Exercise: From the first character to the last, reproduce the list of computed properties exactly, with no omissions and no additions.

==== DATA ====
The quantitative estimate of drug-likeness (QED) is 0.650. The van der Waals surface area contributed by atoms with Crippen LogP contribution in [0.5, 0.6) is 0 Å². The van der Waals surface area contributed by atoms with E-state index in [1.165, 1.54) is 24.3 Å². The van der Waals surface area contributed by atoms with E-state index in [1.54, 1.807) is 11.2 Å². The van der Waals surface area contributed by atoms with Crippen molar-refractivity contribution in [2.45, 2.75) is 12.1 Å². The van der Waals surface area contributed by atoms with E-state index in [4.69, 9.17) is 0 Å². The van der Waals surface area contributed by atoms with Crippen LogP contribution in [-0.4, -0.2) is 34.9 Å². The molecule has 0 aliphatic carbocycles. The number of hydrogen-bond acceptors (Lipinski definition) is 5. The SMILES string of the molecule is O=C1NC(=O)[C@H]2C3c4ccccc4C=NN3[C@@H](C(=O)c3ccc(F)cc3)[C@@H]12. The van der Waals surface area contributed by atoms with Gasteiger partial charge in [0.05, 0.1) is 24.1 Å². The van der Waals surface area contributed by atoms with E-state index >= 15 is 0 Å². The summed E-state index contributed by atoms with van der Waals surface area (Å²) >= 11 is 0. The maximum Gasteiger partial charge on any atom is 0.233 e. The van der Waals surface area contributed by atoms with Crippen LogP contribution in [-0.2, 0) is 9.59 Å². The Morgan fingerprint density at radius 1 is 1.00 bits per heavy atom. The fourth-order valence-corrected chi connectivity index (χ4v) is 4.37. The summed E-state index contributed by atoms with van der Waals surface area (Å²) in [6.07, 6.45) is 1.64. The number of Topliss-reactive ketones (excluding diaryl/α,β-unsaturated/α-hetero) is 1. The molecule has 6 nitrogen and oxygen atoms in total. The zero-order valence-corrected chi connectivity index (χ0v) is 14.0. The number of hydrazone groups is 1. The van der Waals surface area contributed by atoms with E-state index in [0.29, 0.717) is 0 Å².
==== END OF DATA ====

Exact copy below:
The quantitative estimate of drug-likeness (QED) is 0.650. The van der Waals surface area contributed by atoms with Crippen LogP contribution in [0.5, 0.6) is 0 Å². The van der Waals surface area contributed by atoms with E-state index in [1.165, 1.54) is 24.3 Å². The van der Waals surface area contributed by atoms with E-state index in [1.54, 1.807) is 11.2 Å². The van der Waals surface area contributed by atoms with Crippen molar-refractivity contribution in [2.45, 2.75) is 12.1 Å². The van der Waals surface area contributed by atoms with E-state index in [4.69, 9.17) is 0 Å². The van der Waals surface area contributed by atoms with Crippen LogP contribution in [-0.4, -0.2) is 34.9 Å². The molecule has 0 aliphatic carbocycles. The number of hydrogen-bond acceptors (Lipinski definition) is 5. The SMILES string of the molecule is O=C1NC(=O)[C@H]2C3c4ccccc4C=NN3[C@@H](C(=O)c3ccc(F)cc3)[C@@H]12. The van der Waals surface area contributed by atoms with Gasteiger partial charge in [0.05, 0.1) is 24.1 Å². The van der Waals surface area contributed by atoms with E-state index >= 15 is 0 Å². The summed E-state index contributed by atoms with van der Waals surface area (Å²) >= 11 is 0. The maximum Gasteiger partial charge on any atom is 0.233 e. The van der Waals surface area contributed by atoms with Crippen LogP contribution in [-0.2, 0) is 9.59 Å². The Morgan fingerprint density at radius 1 is 1.00 bits per heavy atom. The fourth-order valence-corrected chi connectivity index (χ4v) is 4.37. The summed E-state index contributed by atoms with van der Waals surface area (Å²) in [6.07, 6.45) is 1.64. The number of Topliss-reactive ketones (excluding diaryl/α,β-unsaturated/α-hetero) is 1. The molecule has 6 nitrogen and oxygen atoms in total. The zero-order valence-corrected chi connectivity index (χ0v) is 14.0. The number of hydrazone groups is 1. The van der Waals surface area contributed by atoms with E-state index in [0.29, 0.717) is 0 Å².